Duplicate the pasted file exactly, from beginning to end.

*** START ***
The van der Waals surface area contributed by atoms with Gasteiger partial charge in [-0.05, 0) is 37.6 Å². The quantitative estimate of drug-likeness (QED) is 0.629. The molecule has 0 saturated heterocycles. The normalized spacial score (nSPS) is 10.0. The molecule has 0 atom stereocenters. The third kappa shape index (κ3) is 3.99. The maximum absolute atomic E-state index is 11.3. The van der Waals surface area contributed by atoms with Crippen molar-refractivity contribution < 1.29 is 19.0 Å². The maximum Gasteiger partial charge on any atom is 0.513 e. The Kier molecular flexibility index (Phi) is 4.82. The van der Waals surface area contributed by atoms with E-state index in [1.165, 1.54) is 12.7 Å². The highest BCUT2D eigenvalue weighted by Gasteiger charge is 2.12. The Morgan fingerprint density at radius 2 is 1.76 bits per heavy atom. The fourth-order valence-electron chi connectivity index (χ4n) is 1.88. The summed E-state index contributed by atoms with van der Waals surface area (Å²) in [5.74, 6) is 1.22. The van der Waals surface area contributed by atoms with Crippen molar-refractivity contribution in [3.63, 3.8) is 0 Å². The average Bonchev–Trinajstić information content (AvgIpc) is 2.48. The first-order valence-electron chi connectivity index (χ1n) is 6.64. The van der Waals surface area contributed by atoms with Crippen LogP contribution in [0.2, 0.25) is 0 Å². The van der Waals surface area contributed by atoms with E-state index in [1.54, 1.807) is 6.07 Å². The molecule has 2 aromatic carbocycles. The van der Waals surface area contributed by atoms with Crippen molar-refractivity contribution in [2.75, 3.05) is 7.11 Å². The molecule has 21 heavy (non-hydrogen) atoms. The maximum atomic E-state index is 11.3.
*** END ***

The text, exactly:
The van der Waals surface area contributed by atoms with Gasteiger partial charge in [-0.05, 0) is 37.6 Å². The quantitative estimate of drug-likeness (QED) is 0.629. The molecule has 0 saturated heterocycles. The normalized spacial score (nSPS) is 10.0. The molecule has 0 atom stereocenters. The third kappa shape index (κ3) is 3.99. The maximum absolute atomic E-state index is 11.3. The van der Waals surface area contributed by atoms with Crippen molar-refractivity contribution < 1.29 is 19.0 Å². The maximum Gasteiger partial charge on any atom is 0.513 e. The Kier molecular flexibility index (Phi) is 4.82. The van der Waals surface area contributed by atoms with E-state index in [1.165, 1.54) is 12.7 Å². The highest BCUT2D eigenvalue weighted by Gasteiger charge is 2.12. The Morgan fingerprint density at radius 2 is 1.76 bits per heavy atom. The fourth-order valence-electron chi connectivity index (χ4n) is 1.88. The summed E-state index contributed by atoms with van der Waals surface area (Å²) in [5.74, 6) is 1.22. The van der Waals surface area contributed by atoms with Crippen molar-refractivity contribution in [3.63, 3.8) is 0 Å². The average Bonchev–Trinajstić information content (AvgIpc) is 2.48. The first-order valence-electron chi connectivity index (χ1n) is 6.64. The van der Waals surface area contributed by atoms with Crippen LogP contribution in [0.2, 0.25) is 0 Å². The van der Waals surface area contributed by atoms with E-state index in [1.54, 1.807) is 6.07 Å². The molecule has 2 aromatic carbocycles. The van der Waals surface area contributed by atoms with Crippen molar-refractivity contribution in [2.75, 3.05) is 7.11 Å². The molecule has 21 heavy (non-hydrogen) atoms. The maximum atomic E-state index is 11.3.